Life and Style

The international puzzle that requires knowledge of steganography, Aleister Crowley and the darknet is back again, and the internet is just as confused

Identity Parade, Edited by Roddy Lumsden

Forget this generous anthology's iffy title: it brings to mind the tick-box poetry-by-label one contributor – Tim Wells – gently mocks in "The 1980s are a Long Time Dead".

Tullett Prebon

Further to our report on the breakdown in discussions for the takeover of Tullett Prebon (14 May ), we wish to clarify that neither party to the talks disclosed to us why they ended so the suggestion that price was the cause was speculation and not based on information provided by either party; we regret any contrary suggestion.

Free transfers: Get an entirely new squad for nothing

Are you a football manager looking to rebuild his squad? Have your club's owners embedded the club neck-deep in debt? Are your highly-paid stars increasingly injury-prone, out-of-form, looking for a new club or simply not as good as you thought they were? Then here's your new squad.

Econoblog: Treat estimates as estimates

Rather like Oscar Wilde’s talking dog, the wonder of the Office for National Statistics’ work is not that it is done badly, but that it is done at all.

The funniest racehorse names

This year's Melbourne Cup was won by a horse named Shocking, and judging by the performance, it was anything but.

Smith to wait on new Rangers deal

Rangers manager Walter Smith says he wants to assess the future direction of the club before committing himself to a new deal.

Simon Dee

One attempt to relaunch Simon Dee was made in 1971 by ATV, who wanted him to chair a series of programmes on the Decalogue, writes Anthony Phillips (obituary, 2 September).

Rimbaud, By Edmund White

"I, too, wanted to make men leave their wives and run off with me." Though White's hero worship of Rimbaud may have propelled him to Paris, he stopped short of becoming "a short-tempered, wilful hellion".

The Widows of Eastwick, By John Updike

John Updike's final novel, appropriately enough, proved to be the sequel to his 1984 hit The Witches of Eastwick. In this feisty farewell to a generation of Sixties and Seventies firebrands, he reflects on mortality and the health of middling America.

'Rogue trader' probe after oil hike

The alleged rogue trader who cost his company £6 million and pushed oil prices to an eight-month high was under investigation today.

St Helens prepared to let Long go

Sean Long has been told he can look for another club after being offered only a one-year deal by St Helens.

The Sonnets: 17

By William Shakespeare

The Sonnets: 32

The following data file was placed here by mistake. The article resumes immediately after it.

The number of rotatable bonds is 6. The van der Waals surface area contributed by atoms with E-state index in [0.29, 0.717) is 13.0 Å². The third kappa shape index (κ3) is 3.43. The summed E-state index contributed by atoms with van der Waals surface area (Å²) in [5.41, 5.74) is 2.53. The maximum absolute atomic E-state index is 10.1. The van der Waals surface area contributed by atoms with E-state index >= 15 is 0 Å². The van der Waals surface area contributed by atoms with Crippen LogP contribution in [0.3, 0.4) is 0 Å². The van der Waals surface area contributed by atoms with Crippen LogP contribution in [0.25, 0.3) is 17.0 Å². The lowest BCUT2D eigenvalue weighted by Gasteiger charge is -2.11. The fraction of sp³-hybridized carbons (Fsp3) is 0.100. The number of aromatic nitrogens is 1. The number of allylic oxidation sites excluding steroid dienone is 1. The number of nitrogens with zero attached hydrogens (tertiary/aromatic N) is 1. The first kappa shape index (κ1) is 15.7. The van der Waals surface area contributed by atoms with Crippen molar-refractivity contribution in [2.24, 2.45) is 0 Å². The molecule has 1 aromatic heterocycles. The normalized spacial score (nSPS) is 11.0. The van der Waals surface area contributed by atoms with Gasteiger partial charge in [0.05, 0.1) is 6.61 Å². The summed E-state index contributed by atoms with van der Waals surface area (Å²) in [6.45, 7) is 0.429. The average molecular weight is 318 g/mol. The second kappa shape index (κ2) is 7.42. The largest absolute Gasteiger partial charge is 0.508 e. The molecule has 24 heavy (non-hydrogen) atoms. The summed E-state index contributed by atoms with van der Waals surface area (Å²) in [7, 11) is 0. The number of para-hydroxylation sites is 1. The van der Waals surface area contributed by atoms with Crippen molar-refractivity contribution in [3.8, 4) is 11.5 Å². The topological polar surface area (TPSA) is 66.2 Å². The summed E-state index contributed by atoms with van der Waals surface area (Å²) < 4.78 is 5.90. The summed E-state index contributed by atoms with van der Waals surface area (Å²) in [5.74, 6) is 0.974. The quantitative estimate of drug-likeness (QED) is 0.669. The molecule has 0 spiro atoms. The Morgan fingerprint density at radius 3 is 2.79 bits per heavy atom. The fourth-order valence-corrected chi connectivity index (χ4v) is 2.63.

By William Shakespeare

The Sonnets: 83

By William Shakespeare

The Sonnets: 62

By William Shakespeare
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Abuse - and the hell that came afterwards

Abuse - and the hell that follows

James Rhodes on the extraordinary legal battle to publish his memoir
Why we need a 'tranquility map' of England, according to campaigners

It's oh so quiet!

The case for a 'tranquility map' of England
'Timeless fashion': It may be a paradox, but the industry loves it

'Timeless fashion'

It may be a paradox, but the industry loves it
If the West needs a bridge to the 'moderates' inside Isis, maybe we could have done with Osama bin Laden staying alive after all

Could have done with Osama bin Laden staying alive?

Robert Fisk on the Fountainheads of World Evil in 2011 - and 2015
New exhibition celebrates the evolution of swimwear

Evolution of swimwear

From bathing dresses in the twenties to modern bikinis
Sun, sex and an anthropological study: One British academic's summer of hell in Magaluf

Sun, sex and an anthropological study

One academic’s summer of hell in Magaluf
From Shakespeare to Rising Damp... to Vicious

Frances de la Tour's 50-year triumph

'Rising Damp' brought De la Tour such recognition that she could be forgiven if she'd never been able to move on. But at 70, she continues to flourish - and to beguile
'That Whitsun, I was late getting away...'

Ian McMillan on the Whitsun Weddings

This weekend is Whitsun, and while the festival may no longer resonate, Larkin's best-loved poem, lives on - along with the train journey at the heart of it
Kathryn Williams explores the works and influences of Sylvia Plath in a new light

Songs from the bell jar

Kathryn Williams explores the works and influences of Sylvia Plath
How one man's day in high heels showed him that Cannes must change its 'no flats' policy

One man's day in high heels

...showed him that Cannes must change its 'flats' policy
Is a quiet crusade to reform executive pay bearing fruit?

Is a quiet crusade to reform executive pay bearing fruit?

Dominic Rossi of Fidelity says his pressure on business to control rewards is working. But why aren’t other fund managers helping?
The King David Hotel gives precious work to Palestinians - unless peace talks are on

King David Hotel: Palestinians not included

The King David is special to Jerusalem. Nick Kochan checked in and discovered it has some special arrangements, too
More people moving from Australia to New Zealand than in the other direction for first time in 24 years

End of the Aussie brain drain

More people moving from Australia to New Zealand than in the other direction for first time in 24 years
Meditation is touted as a cure for mental instability but can it actually be bad for you?

Can meditation be bad for you?

Researching a mass murder, Dr Miguel Farias discovered that, far from bringing inner peace, meditation can leave devotees in pieces
Eurovision 2015: Australians will be cheering on their first-ever entrant this Saturday

Australia's first-ever Eurovision entrant

Australia, a nation of kitsch-worshippers, has always loved the Eurovision Song Contest. Maggie Alderson says it'll fit in fine